The Witch’s garden: The garden that keeps growing, and growing…

A lot of people go out and buy new plants every year. This is something I want to avoid. Not only does it take extra money, but also extra time (two things I’m not exactly rolling in). So for the last few years I’ve been trying to create a low maintenance, but useful and enjoyable garden. After some experiments (and dead plants), I’ve had some success. This is still a work in progress, but here’s what I have so far..

 

Mint: This grows like a weed and comes back even after the winter. It even managed to survive being mostly eaten by something that obviously grew wings and flew off (to terrorize various other villages presumably). Even better, this plant does nicely in the shady nooks I have!

 

Strawberries: These do extremely well. Mine haven’t borne much fruit yet, but I suspect they lack sufficient pollination, so next year I will try pollinating them myself.

 

Arugula/rocket: This one took me by complete surprise. Thought I’d try it, since Arugula has such a nice flavor, but the plants went to seed quickly, very quickly. I realized then that this is one of the tricks to having a garden that costs little money, re-seeding. See most people who plant Arugula promptly harvest the leaves for salad. If you’re patient and grow one crop (or even half a crop, even one plant) for seeds, you won’t ever have to buy Arugula again. I will try planting some of the seeds I’ve harvested next year, but I’ll also let the plants die and drop the remaining seeds, and see what comes up by itself.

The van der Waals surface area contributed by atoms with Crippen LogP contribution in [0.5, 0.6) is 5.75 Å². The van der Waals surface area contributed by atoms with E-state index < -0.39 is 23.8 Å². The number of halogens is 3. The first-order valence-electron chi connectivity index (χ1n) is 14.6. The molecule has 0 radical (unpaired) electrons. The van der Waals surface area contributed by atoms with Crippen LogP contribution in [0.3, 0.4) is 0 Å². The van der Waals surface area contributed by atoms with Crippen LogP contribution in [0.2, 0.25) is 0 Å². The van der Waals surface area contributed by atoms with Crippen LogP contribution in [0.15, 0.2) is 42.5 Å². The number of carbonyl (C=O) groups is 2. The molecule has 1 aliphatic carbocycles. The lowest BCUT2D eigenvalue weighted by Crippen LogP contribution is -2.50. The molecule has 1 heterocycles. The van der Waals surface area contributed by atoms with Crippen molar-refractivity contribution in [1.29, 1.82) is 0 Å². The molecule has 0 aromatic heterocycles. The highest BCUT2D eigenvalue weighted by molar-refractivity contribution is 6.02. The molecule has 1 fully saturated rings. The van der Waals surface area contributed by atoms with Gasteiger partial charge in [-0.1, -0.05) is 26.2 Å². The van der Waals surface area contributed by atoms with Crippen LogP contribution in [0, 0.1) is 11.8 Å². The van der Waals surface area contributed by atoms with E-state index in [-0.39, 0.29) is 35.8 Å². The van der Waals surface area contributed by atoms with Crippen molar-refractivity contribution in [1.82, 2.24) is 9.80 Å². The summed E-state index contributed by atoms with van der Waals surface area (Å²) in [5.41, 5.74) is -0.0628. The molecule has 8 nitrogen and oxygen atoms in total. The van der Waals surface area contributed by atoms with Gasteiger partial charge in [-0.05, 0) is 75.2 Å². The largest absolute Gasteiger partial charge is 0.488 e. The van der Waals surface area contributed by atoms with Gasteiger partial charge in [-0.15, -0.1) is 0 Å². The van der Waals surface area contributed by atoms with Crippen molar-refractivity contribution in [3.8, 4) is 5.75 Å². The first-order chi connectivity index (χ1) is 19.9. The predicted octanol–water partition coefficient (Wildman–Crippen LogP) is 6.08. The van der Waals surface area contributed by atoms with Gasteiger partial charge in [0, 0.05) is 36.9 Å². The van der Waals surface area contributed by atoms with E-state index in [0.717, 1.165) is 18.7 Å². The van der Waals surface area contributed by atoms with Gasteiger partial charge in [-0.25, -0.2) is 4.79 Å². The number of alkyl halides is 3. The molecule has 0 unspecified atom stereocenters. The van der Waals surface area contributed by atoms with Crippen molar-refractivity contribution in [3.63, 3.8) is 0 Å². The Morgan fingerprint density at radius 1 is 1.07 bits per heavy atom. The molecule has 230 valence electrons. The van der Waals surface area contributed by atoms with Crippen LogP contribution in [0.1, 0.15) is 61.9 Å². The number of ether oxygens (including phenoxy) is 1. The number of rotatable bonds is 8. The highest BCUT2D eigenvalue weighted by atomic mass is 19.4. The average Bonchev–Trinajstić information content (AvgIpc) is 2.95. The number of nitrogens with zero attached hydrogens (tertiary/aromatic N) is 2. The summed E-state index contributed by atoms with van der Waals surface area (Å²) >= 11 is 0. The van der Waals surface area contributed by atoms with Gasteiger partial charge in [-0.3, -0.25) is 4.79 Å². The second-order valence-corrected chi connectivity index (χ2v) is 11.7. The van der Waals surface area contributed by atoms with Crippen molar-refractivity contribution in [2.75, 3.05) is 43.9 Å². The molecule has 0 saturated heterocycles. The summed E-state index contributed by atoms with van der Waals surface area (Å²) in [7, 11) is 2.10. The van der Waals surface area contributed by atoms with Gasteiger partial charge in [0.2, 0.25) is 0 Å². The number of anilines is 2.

Baby Broccoli: Haven’t a clue about this stuff, just came across it in my local garden shop, saw it liked sun and had a good spot for it. Like the Arugula it has gone to seed wonderfully! Will try planting this again next year.

 

Greek Oregano: This has done well too, very hardy. It’s flowering now, so fingers crossed it will seed as well. Will see how it weathers the winter.

 

Plum tree: This is my little bit of luck, got this for cheap at a discount store (got a peach as well, but that was ravaged to death by the local kids). It has done so well! Every year I get some fruit (not a lot yet, since it’s still a baby, but enough to be satisfying), with minimal work. I know I’ve had the best of luck though, as evidenced by Tilly’s post on their plum trees here. I might have to cover it one of these years when the frost hits early.

 

Morning glories: File this under the inedible list, and in fact I didn’t even plant these, the former tenant did, and they just keep coming back, and coming back. Even though they’re taking over my garden (gotta watch them, they try to choke the other plants too, have to unwind them and give them something else to climb), there are benefits. For one thing they’re beautiful, and hardy, and better yet, they’re extra variety to attract the bees.You can read more about supporting the bee population here. Although the bees seem more interested in the clover that’s dotting the communal grass area…